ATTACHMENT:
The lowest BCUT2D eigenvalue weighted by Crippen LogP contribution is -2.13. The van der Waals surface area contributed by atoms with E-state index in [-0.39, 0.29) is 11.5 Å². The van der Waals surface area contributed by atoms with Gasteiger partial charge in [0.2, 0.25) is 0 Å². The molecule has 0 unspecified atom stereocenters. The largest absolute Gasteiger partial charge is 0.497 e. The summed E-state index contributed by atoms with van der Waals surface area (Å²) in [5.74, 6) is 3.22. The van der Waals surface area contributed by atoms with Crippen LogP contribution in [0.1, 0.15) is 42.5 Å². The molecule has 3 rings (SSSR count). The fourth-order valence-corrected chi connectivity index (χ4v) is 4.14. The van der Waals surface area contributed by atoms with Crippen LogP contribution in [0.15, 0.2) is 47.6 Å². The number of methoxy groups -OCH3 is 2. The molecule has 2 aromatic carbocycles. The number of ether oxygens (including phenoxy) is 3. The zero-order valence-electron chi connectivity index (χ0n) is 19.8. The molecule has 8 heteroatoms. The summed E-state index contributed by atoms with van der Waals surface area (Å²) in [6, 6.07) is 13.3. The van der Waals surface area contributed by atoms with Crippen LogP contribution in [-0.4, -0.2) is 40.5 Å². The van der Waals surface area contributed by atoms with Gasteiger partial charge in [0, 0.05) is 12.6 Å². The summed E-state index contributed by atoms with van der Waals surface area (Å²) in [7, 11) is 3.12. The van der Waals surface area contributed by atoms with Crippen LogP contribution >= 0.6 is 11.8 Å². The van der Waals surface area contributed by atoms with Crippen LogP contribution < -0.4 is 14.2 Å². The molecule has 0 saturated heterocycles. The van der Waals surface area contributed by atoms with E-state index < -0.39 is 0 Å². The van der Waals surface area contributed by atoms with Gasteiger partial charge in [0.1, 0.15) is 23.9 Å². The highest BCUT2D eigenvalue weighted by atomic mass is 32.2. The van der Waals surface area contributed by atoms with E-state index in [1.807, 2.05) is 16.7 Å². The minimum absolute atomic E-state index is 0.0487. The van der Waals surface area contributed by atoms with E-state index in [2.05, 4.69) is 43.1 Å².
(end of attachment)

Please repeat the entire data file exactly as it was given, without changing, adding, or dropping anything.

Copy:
The lowest BCUT2D eigenvalue weighted by Crippen LogP contribution is -2.13. The van der Waals surface area contributed by atoms with E-state index in [-0.39, 0.29) is 11.5 Å². The van der Waals surface area contributed by atoms with Gasteiger partial charge in [0.2, 0.25) is 0 Å². The molecule has 0 unspecified atom stereocenters. The largest absolute Gasteiger partial charge is 0.497 e. The summed E-state index contributed by atoms with van der Waals surface area (Å²) in [5.74, 6) is 3.22. The van der Waals surface area contributed by atoms with Crippen LogP contribution in [0.1, 0.15) is 42.5 Å². The molecule has 3 rings (SSSR count). The fourth-order valence-corrected chi connectivity index (χ4v) is 4.14. The van der Waals surface area contributed by atoms with Crippen LogP contribution in [0.15, 0.2) is 47.6 Å². The number of methoxy groups -OCH3 is 2. The molecule has 2 aromatic carbocycles. The number of ether oxygens (including phenoxy) is 3. The zero-order valence-electron chi connectivity index (χ0n) is 19.8. The molecule has 8 heteroatoms. The summed E-state index contributed by atoms with van der Waals surface area (Å²) in [6, 6.07) is 13.3. The van der Waals surface area contributed by atoms with Crippen LogP contribution in [-0.4, -0.2) is 40.5 Å². The van der Waals surface area contributed by atoms with Gasteiger partial charge in [0, 0.05) is 12.6 Å². The summed E-state index contributed by atoms with van der Waals surface area (Å²) in [7, 11) is 3.12. The van der Waals surface area contributed by atoms with Crippen LogP contribution >= 0.6 is 11.8 Å². The van der Waals surface area contributed by atoms with Crippen LogP contribution < -0.4 is 14.2 Å². The molecule has 0 saturated heterocycles. The van der Waals surface area contributed by atoms with E-state index < -0.39 is 0 Å². The van der Waals surface area contributed by atoms with Gasteiger partial charge in [0.1, 0.15) is 23.9 Å². The highest BCUT2D eigenvalue weighted by atomic mass is 32.2. The van der Waals surface area contributed by atoms with E-state index in [1.807, 2.05) is 16.7 Å². The minimum absolute atomic E-state index is 0.0487. The van der Waals surface area contributed by atoms with E-state index in [2.05, 4.69) is 43.1 Å².